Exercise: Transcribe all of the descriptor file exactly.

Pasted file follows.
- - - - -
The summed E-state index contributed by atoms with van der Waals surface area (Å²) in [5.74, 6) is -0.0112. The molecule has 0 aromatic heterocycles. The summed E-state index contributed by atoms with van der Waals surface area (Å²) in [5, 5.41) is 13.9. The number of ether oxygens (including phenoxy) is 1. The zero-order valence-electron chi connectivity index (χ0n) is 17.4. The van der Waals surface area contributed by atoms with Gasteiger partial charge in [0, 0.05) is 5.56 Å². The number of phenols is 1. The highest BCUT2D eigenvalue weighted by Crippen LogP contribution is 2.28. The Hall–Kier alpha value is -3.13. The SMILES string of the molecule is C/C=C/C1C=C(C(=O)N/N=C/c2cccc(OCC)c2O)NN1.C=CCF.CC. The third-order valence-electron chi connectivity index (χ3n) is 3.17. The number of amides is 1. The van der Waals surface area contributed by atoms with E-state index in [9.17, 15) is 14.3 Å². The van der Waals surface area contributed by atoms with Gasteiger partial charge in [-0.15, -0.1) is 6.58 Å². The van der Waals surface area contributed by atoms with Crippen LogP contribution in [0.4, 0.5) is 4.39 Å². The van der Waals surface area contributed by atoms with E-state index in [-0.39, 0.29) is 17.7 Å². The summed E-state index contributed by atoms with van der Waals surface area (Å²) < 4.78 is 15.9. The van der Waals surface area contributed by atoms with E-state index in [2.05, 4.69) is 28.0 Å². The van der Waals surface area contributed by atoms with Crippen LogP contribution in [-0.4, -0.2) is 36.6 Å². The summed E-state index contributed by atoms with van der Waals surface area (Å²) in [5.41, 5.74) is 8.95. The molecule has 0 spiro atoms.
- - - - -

The summed E-state index contributed by atoms with van der Waals surface area (Å²) in [5.74, 6) is -0.0112. The molecule has 0 aromatic heterocycles. The summed E-state index contributed by atoms with van der Waals surface area (Å²) in [5, 5.41) is 13.9. The number of ether oxygens (including phenoxy) is 1. The zero-order valence-electron chi connectivity index (χ0n) is 17.4. The van der Waals surface area contributed by atoms with Gasteiger partial charge in [0, 0.05) is 5.56 Å². The number of phenols is 1. The highest BCUT2D eigenvalue weighted by Crippen LogP contribution is 2.28. The Hall–Kier alpha value is -3.13. The SMILES string of the molecule is C/C=C/C1C=C(C(=O)N/N=C/c2cccc(OCC)c2O)NN1.C=CCF.CC. The third-order valence-electron chi connectivity index (χ3n) is 3.17. The number of amides is 1. The van der Waals surface area contributed by atoms with E-state index in [9.17, 15) is 14.3 Å². The van der Waals surface area contributed by atoms with Gasteiger partial charge in [-0.15, -0.1) is 6.58 Å². The van der Waals surface area contributed by atoms with Crippen LogP contribution in [0.4, 0.5) is 4.39 Å². The van der Waals surface area contributed by atoms with E-state index in [-0.39, 0.29) is 17.7 Å². The summed E-state index contributed by atoms with van der Waals surface area (Å²) < 4.78 is 15.9. The van der Waals surface area contributed by atoms with E-state index in [2.05, 4.69) is 28.0 Å². The van der Waals surface area contributed by atoms with Crippen LogP contribution in [-0.4, -0.2) is 36.6 Å². The summed E-state index contributed by atoms with van der Waals surface area (Å²) in [5.41, 5.74) is 8.95. The molecule has 0 spiro atoms.